Gynaecologist and Obstetrician

A gynaecologist is a medical practitioner specializing in the treatment of diseases and disorders of the female reproductive system. Many gynaecologists also practise obstetrics, a branch of medicine concerned with childbirth and midwifery. Patients are sometimes referred to gynaecologists by their general practitioner (doctor) or they may choose to go straight to a gynaecologist on their own.

Gynaecologists generally start examining patients before they become pregnant and perform routine pap smears, diagnose sexually transmitted diseases, cancers of the reproductive organs, and perform serious operations, such as hysterectomies.

They collect, record and maintain patient information, such as medical histories, reports and examination results.  They analyse records, reports, test results or examination information to diagnose the medical condition of the patient, and then explain procedures and discuss test results or prescribed treatments with the patients.  They monitor the patients' conditions and progress and re-evaluate treatment if necessary.  They give advice to patients and community members concerning diet, activity, hygiene and disease prevention.

Those working as obstetricians diagnose and closely monitor women during their pregnancies, during the prenatal, natal and postnatal periods, and offer advice for healthy living during their nine-month term. They are also responsible for diagnosing any abnormalities with the foetus or in the woman’s health during pregnancy and the delivery stage. The birthing process, long considered to be one of the most ancient and sacred medical arts, involves everything from the initial diagnoses to the post-natal process. Pregnant women must visit the obstetrician regularly for ultrasounds, and other planning and health consultations. Where necessary, they perform caesarean sections or other surgical procedures as needed, to preserve the patients' health and deliver the babies safely.

They also need to direct and coordinate activities of nurses, students, specialists, therapists and other medical staff and consult with or provide consulting services to other physicians.  They refer patients to other medical specialists or practitioners when necessary.  They may plan, implement or administer health programmes in hospitals, businesses or communities for prevention and treatment of injuries or illnesses.  Some also conduct research to develop or test medications, treatments or procedures to prevent or control disease or injury.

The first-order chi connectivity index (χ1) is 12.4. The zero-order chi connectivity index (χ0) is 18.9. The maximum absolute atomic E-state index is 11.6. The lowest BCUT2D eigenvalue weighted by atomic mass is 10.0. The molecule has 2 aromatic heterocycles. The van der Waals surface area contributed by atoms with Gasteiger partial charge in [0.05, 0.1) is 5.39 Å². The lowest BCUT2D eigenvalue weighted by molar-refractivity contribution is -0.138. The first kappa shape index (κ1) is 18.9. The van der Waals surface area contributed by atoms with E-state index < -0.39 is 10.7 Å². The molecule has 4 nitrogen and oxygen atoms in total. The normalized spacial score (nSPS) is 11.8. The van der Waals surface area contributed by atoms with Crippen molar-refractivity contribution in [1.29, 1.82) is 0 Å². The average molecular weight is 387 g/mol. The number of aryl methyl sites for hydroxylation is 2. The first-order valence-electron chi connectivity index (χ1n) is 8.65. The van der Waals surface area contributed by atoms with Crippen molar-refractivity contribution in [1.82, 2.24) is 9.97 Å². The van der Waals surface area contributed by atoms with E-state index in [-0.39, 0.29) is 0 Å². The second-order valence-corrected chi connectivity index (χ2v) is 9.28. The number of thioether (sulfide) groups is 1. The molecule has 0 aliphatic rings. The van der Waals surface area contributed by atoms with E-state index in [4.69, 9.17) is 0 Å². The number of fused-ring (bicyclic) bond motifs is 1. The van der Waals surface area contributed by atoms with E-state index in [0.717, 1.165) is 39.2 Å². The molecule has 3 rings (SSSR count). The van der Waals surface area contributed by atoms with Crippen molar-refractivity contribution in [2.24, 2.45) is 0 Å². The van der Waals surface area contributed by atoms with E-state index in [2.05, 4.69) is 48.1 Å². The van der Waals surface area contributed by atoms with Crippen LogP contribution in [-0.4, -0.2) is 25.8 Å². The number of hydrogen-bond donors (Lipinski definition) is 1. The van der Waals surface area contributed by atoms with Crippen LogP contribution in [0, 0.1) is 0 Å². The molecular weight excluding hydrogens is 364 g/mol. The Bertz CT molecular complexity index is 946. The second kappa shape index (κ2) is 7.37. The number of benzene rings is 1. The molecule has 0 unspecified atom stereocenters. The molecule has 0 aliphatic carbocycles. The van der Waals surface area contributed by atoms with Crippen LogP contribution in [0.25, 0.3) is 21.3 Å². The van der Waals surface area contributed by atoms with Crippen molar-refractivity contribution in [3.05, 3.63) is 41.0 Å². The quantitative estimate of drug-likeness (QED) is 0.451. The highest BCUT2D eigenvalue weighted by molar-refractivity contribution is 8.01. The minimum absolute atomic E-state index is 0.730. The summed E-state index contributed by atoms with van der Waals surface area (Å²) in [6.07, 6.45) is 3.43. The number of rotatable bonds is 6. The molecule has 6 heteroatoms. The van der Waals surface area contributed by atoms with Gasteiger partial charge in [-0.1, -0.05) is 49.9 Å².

Gynaecologists may also specialise in one of the following subspecialties: critical care medicine, gynaecologic oncology, maternal-foetal medicine or reproductive endocrinology.

Personal Requirements

  • have above-average intellectual ability
  • have concern for the health and well-being of people
  • be able to work accurately for long periods
  • be able to make weighty life and death decisions, quickly and confidently
  • be responsible
  • be able to empathise with women
  • be emotionally stable to be able to withstand the pressures that go with this profession
  • have excellent health and stamina to cope with long and irregular hours, including being constantly on stand-by for births

How to Enter

Schooling & School Subjects

Compulsory Subjects: Mathematics, Physical Science 
Recommended subjects: Life Sciences

  • Pass matric with a Bachelor's pass
  • Meet the admission requirements (APS) set by the university
  • All applications for admission to MBChB and Medical degrees are subject to selection.
  • Due to the limited number of spaces available, only a small percentage of applicants are admitted.

What to Study

Degree: MBChB - Wits, UP, UKZN, UCT, UFS, US

  • Theoretical training: 6 years.
  • Student internship: 1 year.
  • Practical work at a hospital: 1 year.
  • Community service: 1 year
  • Post-graduate study for specialisation as a gynaecologist: MMed or FCP(SA): 4 years - UKZN, UCT, UFS, US.
Additional Requirements: Before commencing post-graduate study for specialisation as a gynaecologist the candidate must:
  • be in possession of a MBChB degree for 2 years;
  • be registered as a medical doctor with the Health Professions Council of South Africa (HPCSA) for 1 year.

Registration :On successful completion of the examination to qualify as a specialist, the candidate must register with the HPCSA as a gynaecologist.

Registration with the Health Professions Council of South Africa (HPCSA) is mandatory for this occupation. Consult the HPCSA website for the most up-to-date information relating to accredited qualifications and registration requirements. This information can be found in the relevant sections under the Board for  Medical, Dental & Medical Science professionals.



  • state hospitals
  • clinics, private hospitals
  • private practice

Further Information

South African Society of Obstetricians and Gynaecologists
P O Box 363
Tongaat, 4000
Tel: (032) 340-9041

Health Professions Council of South Africa (HPCSA) 
(553) of Hamilton and
Madiba Streets,
Arcadia, Pretoria
Tel: (012) 338-9300 

Getting Started

  • try to obtain part-time or voluntary work at a general hospital, maternity hospital or other health care facility
  • do first aid courses with such organisations as St John’s Ambulance
  • speak to a gynaecologist about this career

Programmes by Study Institutions

Related Occupations

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